Date: Jan 14, 2013 3:53 PM
Author: Virgil
Subject: Re: Matheology � 191

In article 
WM <> wrote:

> On 13 Jan., 21:41, Virgil <> wrote:
> > In article
> > <>,
> >
> >  WM <> wrote:

> > > On 12 Jan., 23:03, Virgil <> wrote:
> >
> > > > > You are invited to "discern" another path from the countable bunch of
> > > > > infinite paths that I used to construct the Binary Tree.

> >
> > > > Until you list the ones that you used, there is no way to "discern"
> > > > another, but any list you provide also provides a nonmember.

> Here are all paths that I used:
> 0.
> 0 1
> 01 01
> ...
> and so on. Every node that you arrive at allows to continue left or
> right. And all that is countable.

The number of nodes involved is countable, but every countable set has
uncountably many subsets, at least outside WMytheology, and so the
number of paths can be, and is, uncountable outside WMytheology.
> > Why should I like to have something which does not exist?
> You like it so much, because otherwise you would never have started to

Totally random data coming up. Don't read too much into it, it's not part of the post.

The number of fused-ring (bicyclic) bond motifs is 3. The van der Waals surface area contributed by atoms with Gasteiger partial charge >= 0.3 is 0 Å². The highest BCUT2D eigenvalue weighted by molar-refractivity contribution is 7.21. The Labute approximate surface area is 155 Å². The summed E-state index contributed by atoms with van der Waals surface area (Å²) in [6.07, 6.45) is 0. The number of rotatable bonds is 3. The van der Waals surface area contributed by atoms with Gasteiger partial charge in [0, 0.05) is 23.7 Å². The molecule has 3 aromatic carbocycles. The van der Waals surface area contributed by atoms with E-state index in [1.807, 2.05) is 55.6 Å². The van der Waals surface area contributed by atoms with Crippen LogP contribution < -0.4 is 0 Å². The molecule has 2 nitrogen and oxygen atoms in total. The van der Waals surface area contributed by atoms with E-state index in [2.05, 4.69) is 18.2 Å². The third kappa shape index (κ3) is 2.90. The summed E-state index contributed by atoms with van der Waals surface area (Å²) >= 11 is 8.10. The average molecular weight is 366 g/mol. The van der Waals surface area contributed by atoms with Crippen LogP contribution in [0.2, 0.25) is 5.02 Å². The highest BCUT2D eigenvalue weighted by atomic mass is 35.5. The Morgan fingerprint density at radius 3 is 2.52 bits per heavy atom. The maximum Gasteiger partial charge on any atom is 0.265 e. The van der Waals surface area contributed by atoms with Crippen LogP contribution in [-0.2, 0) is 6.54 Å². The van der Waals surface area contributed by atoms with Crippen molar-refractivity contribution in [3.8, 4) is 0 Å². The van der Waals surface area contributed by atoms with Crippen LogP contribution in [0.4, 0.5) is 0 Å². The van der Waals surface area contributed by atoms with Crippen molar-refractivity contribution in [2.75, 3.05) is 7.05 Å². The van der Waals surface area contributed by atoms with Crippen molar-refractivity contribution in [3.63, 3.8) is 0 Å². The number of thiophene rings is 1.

> believe in uncountability.

I believe the proofs that no set can be surjected to its power set are
valid, and will continue to believe it until I see an EXPLICIT
surjection from some set to its power set.
> >
> > If WM wants to claim such a list exists, then HE is reqponsible for
> > proving it, and the only valid proof is to present us with it, or at
> > lest some unambiguous rule for generating it.

> Follow any desired infinite path of the Binary Tree above, which has
> been constructed from all finite initial segments of all paths.

WM's set of finite initial segments are like the set of binary
rationals, and it takes a set of infinitely many rationals to detremine
each irrational that way.

So WM needs a different infinite set of finite binary sequnces for most
infinite binary sequences. Thus WM needs something like the the power
set of his set of finite initial segments.

> You
> will never gather more than countably many infinite paths.

Then we will never access all of the Complete Infinite Binary Tree, even
though it does exis.

> And you
> will never miss any path representing a real number of the unit
> interval.

While it may be difficult to get an irrational real (by getting a
suitable sequence of binary rational reals), it is trivial to get lots
and lots of binary rational reals.
> Regards, WM